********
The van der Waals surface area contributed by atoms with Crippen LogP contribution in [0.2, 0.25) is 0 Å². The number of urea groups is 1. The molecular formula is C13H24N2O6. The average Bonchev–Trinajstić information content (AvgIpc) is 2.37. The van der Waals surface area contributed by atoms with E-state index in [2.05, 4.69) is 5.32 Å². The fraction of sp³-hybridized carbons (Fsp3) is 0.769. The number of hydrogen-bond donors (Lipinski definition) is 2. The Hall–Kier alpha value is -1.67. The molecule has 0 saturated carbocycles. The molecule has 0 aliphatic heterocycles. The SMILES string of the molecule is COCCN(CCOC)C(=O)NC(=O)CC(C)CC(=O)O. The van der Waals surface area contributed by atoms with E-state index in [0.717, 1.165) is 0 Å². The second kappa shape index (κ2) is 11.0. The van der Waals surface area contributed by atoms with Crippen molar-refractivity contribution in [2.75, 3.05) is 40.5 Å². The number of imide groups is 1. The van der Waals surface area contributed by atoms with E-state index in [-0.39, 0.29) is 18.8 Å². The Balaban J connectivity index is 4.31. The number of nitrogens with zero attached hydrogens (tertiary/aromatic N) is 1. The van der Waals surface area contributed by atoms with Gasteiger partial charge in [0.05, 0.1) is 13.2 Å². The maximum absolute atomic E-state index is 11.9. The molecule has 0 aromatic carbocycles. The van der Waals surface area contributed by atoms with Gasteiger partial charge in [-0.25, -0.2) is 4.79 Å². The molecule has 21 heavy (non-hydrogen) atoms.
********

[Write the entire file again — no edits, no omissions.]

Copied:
The van der Waals surface area contributed by atoms with Crippen LogP contribution in [0.2, 0.25) is 0 Å². The number of urea groups is 1. The molecular formula is C13H24N2O6. The average Bonchev–Trinajstić information content (AvgIpc) is 2.37. The van der Waals surface area contributed by atoms with E-state index in [2.05, 4.69) is 5.32 Å². The fraction of sp³-hybridized carbons (Fsp3) is 0.769. The number of hydrogen-bond donors (Lipinski definition) is 2. The Hall–Kier alpha value is -1.67. The molecule has 0 saturated carbocycles. The molecule has 0 aliphatic heterocycles. The SMILES string of the molecule is COCCN(CCOC)C(=O)NC(=O)CC(C)CC(=O)O. The van der Waals surface area contributed by atoms with E-state index in [0.717, 1.165) is 0 Å². The second kappa shape index (κ2) is 11.0. The van der Waals surface area contributed by atoms with Crippen molar-refractivity contribution in [2.75, 3.05) is 40.5 Å². The number of imide groups is 1. The van der Waals surface area contributed by atoms with E-state index in [-0.39, 0.29) is 18.8 Å². The Balaban J connectivity index is 4.31. The number of nitrogens with zero attached hydrogens (tertiary/aromatic N) is 1. The van der Waals surface area contributed by atoms with Gasteiger partial charge in [0.05, 0.1) is 13.2 Å². The maximum absolute atomic E-state index is 11.9. The molecule has 0 aromatic carbocycles. The van der Waals surface area contributed by atoms with Gasteiger partial charge in [-0.25, -0.2) is 4.79 Å². The molecule has 21 heavy (non-hydrogen) atoms.